Consumers, having become increasingly aware and responsible partly due to the COVID-19 pandemic, now seek slightly alcoholised or alcohol-free beverages for their well-being . This market once reserved for pregnant women has widened and has conquered consumers wishing to consume in accord with a healthy lifestyle without compromising the pleasure of drinking.
Consumer actors concern consumers who react to the objects and services proposed to him/her. "An informed consumer, he/she is is demanding and doesn’t hesitate to contest the power of brands deemed autocratic, up to boycotting if deemed necessary" . Naturally more commited, he/she is sensitive to the responsible, ethical and fair specifications of the products offered. The consumer actor is more reflective with regard to his/her behaviour as a consumer and therefore more invested in co-designing the products offered. As such, he/she participates in defining new products and services, in order that they respond better to the commercial ideal and also to the ensuing societal ideals.
According to a YouGov survey in 2020 , 68% of French think that not drinking during "Dry January" is a good idea. The reasons cited concern 42% who wish to detoxify the body after the end of the holidays, 38 % have the objective of losing weight and 25 % to make savings. Sought by young adults, alcohol-free options represent a valued societal phenomenon which evolves based on contemporary concerns.
Consumer actors look for interesting products from a nutritional stand point, conveying meaning with regard to ecological and responsible values. Modifying alcohol consumption habits is also related to health and the quest for natural plant-based products, oftentimes organic. This type of beverage promises an authentic taste and flavours similar to alcohol, but with no health effects.
However, what could slow this moderation in alcohol trend is in fact taste perception, hence the innovations of alcohol producers who reproduce the so particular flavour of alcohol. The price of these new beverages can also be an inconvenience since, for example, gins with a 0% alcohol content have a similar cost as their equivalents containing alcohol . Brands compete with alternative product references in order to seduce consumers for the taste, price and quality of their alcohol-free or low alcohol content beverages.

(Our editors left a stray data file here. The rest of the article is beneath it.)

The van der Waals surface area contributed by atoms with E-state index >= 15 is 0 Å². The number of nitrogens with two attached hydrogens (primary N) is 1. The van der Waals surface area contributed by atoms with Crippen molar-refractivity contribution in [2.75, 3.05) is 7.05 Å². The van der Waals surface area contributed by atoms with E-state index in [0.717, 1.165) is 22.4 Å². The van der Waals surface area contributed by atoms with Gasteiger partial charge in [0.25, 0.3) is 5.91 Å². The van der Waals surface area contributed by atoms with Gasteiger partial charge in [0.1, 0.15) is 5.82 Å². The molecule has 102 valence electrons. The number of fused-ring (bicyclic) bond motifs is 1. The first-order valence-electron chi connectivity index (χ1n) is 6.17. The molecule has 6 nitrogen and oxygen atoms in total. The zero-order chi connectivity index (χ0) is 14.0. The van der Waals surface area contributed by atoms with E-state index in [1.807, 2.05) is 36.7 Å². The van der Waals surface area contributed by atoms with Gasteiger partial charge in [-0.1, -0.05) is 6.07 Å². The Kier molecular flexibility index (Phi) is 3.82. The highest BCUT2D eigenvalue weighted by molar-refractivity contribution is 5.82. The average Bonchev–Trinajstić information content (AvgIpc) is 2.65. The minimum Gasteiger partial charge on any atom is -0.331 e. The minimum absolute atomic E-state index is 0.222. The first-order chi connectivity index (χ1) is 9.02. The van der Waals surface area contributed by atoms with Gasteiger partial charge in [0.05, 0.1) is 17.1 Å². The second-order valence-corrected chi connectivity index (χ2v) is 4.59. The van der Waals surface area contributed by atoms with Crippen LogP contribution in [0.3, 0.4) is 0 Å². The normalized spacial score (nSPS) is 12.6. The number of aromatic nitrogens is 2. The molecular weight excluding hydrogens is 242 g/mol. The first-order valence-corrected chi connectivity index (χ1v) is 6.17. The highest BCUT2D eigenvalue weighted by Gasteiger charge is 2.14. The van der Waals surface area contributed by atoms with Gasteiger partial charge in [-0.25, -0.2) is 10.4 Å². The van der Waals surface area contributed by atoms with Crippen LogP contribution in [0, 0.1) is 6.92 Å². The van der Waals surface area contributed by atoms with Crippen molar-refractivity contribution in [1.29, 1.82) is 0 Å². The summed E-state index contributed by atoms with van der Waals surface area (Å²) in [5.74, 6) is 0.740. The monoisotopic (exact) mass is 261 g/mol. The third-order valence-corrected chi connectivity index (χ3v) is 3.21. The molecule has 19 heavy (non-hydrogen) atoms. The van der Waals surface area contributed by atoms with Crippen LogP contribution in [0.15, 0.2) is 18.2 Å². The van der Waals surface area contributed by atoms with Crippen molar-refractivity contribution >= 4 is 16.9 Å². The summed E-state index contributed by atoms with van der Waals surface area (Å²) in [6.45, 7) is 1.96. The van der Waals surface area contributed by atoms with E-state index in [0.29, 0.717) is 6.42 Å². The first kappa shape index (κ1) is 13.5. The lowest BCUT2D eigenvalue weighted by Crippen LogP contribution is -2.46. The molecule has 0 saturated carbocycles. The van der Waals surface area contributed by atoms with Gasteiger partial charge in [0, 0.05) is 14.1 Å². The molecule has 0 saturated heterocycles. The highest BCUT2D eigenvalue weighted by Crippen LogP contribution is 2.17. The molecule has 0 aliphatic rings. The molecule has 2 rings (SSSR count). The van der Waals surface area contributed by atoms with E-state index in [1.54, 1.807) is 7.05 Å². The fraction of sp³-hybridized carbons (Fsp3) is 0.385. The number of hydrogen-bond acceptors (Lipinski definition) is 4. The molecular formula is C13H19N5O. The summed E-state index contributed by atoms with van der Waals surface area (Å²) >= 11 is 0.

New recipes and associations of flavours are exploding : botanical product ranges with raspberry-white tea, fruity with strawberry-rhubarb or lemons and duo citrus fruit, aromatic blends of pepper, cardamom, aromatic plants with high volatile compound contents.
As such, classical flavours are replaced by more sophisticated flavours with rare or exotic plants, with, for example, alcohol-free beer complemented with pineapple and guava, non alcoholic spirits with spicy, lemony, floral or vegetal with rose and hibiscus, coriander and rooibos profiles. Distilled aromatic blends  and complex mixtures of numerous sustainable origin plants were designed, including notably saffron, vanilla and orange blossom.
In order to respond to this booming trend, Natural Origins renews its commitment with its botanical ingredients supply chains, throughout the world.
We invite you to browse through this theme shortly, the solutions and suggestions of our Botanical Studio® to accompany you in formulating your alcohol-free or low alcohol content spirits and beers, which make Natural Origins, a real “flavour passer”.
Please feel free to contact us.
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 Alcoholic Drinks: Euromonitor from trade sources/national statistics - Date Exported (GMT): 5/18/2022 5:54:24 AM - © Euromonitor International